Returning to FIG. 2, at 204, the method designates anatomic landmarks by defining apical, basal, and circumferential landmarks within the point cloud data set. The anatomical landmarks may be designated through manual operations by the user. Additionally or alternatively, the anatomical landmarks may be designated through automatic calculations based on analysis of the point cloud data set, for example, as described in U.S. patent application Ser. No. 14/270,191, filed May 5, 2014, titled “METHOD AND SYSTEM TO AUTOMATICALLY ASSIGN MAP POINTS TO ANATOMICAL SEGMENTS”, which is incorporated by reference in its entirety. The landmarks are located at various locations based upon the shape and nature of the region of interest. For example, at least one landmark is located proximate to, or at, the apex of the region of interest. Another landmark is located at, or proximate to, a middle of a base of the region of interest, while another landmark is located circumferentially from the base at an outer limit of the region of interest. For example, when the region of interest represents the right or left ventricle, the apex landmark represents the apex of the RV or LV. The basal landmark represents the base of the RV or LV and the circumferential landmark represents the left or right ventricular outflow tract.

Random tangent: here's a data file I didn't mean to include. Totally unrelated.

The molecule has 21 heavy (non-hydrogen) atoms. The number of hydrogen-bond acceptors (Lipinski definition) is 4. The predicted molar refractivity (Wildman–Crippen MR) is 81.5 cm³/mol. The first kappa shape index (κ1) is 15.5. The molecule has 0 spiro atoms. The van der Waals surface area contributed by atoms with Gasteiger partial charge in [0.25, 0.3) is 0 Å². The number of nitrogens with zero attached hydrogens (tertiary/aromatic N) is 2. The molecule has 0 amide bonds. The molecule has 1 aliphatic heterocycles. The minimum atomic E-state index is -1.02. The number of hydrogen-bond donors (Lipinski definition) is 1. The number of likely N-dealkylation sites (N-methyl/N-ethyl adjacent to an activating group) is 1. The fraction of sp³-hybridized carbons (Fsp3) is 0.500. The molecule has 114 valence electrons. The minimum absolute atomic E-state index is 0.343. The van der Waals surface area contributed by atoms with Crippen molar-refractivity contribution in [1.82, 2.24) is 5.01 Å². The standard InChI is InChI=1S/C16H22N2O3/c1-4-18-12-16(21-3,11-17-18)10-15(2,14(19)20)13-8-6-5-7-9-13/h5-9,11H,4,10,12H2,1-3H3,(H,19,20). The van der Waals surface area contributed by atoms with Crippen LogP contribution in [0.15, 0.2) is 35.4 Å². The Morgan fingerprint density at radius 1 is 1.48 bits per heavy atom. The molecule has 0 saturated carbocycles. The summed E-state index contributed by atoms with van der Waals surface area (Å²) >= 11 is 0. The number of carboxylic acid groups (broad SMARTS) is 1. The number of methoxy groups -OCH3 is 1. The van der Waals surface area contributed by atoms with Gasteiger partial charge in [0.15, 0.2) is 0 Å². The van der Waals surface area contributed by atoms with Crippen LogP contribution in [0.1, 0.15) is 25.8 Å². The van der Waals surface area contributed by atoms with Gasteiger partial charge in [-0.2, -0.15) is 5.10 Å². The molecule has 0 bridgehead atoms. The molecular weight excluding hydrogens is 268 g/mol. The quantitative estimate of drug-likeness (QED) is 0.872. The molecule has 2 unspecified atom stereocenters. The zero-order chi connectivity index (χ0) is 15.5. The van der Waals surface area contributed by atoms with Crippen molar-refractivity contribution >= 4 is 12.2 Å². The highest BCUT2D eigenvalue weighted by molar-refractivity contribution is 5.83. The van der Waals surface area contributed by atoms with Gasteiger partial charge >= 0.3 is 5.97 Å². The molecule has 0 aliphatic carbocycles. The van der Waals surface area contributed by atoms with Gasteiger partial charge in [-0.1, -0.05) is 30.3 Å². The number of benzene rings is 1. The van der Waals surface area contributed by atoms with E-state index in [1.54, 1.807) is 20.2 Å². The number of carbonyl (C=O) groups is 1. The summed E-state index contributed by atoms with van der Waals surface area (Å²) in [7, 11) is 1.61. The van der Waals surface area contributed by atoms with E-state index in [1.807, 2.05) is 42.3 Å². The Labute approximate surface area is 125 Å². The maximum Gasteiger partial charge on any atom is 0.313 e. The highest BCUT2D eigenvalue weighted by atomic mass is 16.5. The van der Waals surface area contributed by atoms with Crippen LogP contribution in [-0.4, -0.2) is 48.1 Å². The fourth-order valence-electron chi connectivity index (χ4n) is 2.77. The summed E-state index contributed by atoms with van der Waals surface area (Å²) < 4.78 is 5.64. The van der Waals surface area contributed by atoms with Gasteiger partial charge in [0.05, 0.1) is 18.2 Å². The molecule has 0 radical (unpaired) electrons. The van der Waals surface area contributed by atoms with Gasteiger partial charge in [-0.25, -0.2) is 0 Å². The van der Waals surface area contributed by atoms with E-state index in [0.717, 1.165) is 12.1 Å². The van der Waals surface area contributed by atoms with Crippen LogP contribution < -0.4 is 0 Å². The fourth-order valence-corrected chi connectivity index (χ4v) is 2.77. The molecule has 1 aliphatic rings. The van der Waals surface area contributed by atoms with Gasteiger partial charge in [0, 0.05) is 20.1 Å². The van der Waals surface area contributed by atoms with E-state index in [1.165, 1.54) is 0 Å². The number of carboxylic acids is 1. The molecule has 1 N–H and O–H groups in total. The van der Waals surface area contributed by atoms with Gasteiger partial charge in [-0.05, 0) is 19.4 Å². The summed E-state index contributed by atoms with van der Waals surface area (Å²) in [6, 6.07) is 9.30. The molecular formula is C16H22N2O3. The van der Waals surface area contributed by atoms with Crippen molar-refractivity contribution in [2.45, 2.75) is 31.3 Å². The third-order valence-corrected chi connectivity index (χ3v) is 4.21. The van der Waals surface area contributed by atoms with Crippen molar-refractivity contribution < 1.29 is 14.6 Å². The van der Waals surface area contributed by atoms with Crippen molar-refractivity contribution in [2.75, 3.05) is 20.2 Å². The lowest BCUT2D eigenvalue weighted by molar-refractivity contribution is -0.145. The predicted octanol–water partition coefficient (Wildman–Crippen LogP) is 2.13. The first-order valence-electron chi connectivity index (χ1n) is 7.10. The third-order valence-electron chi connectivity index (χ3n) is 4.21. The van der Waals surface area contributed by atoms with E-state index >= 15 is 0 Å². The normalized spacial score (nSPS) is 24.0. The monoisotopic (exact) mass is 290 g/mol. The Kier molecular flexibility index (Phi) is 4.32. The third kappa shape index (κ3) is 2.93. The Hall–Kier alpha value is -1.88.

One or more axes may be defined from the landmarks. For example, a long axis of the RV or LV is defined as a line connecting the apex to the basal point/landmark. A circumferential line is drawn from the basal landmark to the circumferential landmark. The long axis and circumferential line are used to position and orient a transformation coordinate system. For example, the long axis may be used as a Z-axis and the circumferential line is used as the circumferential line of the cylindrical coordinate system. The long axis and circumferential line are used as a basis to convert the point data from a base coordinate system, such as the Cartesian coordinate system, to a coordinate system associated with the regions of interest. For example, location coordinates for point data may be converted from XYZ Cartesian coordinates to longitudinal, radial and circumferential coordinates of the cylindrical coordinates.

At 206, the method 200 automatically calculates circumferential segment boundaries, within the point cloud data set, based on the apical, basal and circumferential landmarks.